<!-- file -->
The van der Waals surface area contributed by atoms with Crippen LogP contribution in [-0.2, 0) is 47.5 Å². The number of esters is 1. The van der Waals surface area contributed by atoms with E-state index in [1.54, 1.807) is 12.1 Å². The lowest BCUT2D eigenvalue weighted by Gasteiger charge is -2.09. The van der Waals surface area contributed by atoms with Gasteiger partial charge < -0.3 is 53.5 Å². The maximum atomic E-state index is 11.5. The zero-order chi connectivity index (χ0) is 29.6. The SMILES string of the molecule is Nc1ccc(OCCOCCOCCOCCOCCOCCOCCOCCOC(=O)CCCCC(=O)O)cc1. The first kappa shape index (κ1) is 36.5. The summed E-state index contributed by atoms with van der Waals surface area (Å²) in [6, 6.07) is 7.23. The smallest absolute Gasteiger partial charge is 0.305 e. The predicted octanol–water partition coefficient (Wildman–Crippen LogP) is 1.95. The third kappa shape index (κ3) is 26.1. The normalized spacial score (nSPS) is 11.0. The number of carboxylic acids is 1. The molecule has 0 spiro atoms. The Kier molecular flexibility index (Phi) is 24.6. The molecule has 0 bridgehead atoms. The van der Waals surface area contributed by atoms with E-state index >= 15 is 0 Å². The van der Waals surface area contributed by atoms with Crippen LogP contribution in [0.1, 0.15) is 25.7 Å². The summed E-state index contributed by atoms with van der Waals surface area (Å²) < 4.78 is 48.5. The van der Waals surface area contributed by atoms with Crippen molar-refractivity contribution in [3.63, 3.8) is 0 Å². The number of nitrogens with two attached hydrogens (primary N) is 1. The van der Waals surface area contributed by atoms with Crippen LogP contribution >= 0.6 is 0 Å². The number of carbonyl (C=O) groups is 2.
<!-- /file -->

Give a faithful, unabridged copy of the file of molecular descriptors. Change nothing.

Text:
The van der Waals surface area contributed by atoms with Crippen LogP contribution in [-0.2, 0) is 47.5 Å². The number of esters is 1. The van der Waals surface area contributed by atoms with E-state index in [1.54, 1.807) is 12.1 Å². The lowest BCUT2D eigenvalue weighted by Gasteiger charge is -2.09. The van der Waals surface area contributed by atoms with Gasteiger partial charge < -0.3 is 53.5 Å². The maximum atomic E-state index is 11.5. The zero-order chi connectivity index (χ0) is 29.6. The SMILES string of the molecule is Nc1ccc(OCCOCCOCCOCCOCCOCCOCCOCCOC(=O)CCCCC(=O)O)cc1. The first kappa shape index (κ1) is 36.5. The summed E-state index contributed by atoms with van der Waals surface area (Å²) in [6, 6.07) is 7.23. The smallest absolute Gasteiger partial charge is 0.305 e. The predicted octanol–water partition coefficient (Wildman–Crippen LogP) is 1.95. The third kappa shape index (κ3) is 26.1. The normalized spacial score (nSPS) is 11.0. The number of carboxylic acids is 1. The molecule has 0 spiro atoms. The Kier molecular flexibility index (Phi) is 24.6. The molecule has 0 bridgehead atoms. The van der Waals surface area contributed by atoms with E-state index >= 15 is 0 Å². The van der Waals surface area contributed by atoms with Crippen LogP contribution in [0.1, 0.15) is 25.7 Å². The summed E-state index contributed by atoms with van der Waals surface area (Å²) < 4.78 is 48.5. The van der Waals surface area contributed by atoms with Crippen molar-refractivity contribution in [3.63, 3.8) is 0 Å². The number of nitrogens with two attached hydrogens (primary N) is 1. The van der Waals surface area contributed by atoms with Crippen LogP contribution >= 0.6 is 0 Å². The number of carbonyl (C=O) groups is 2.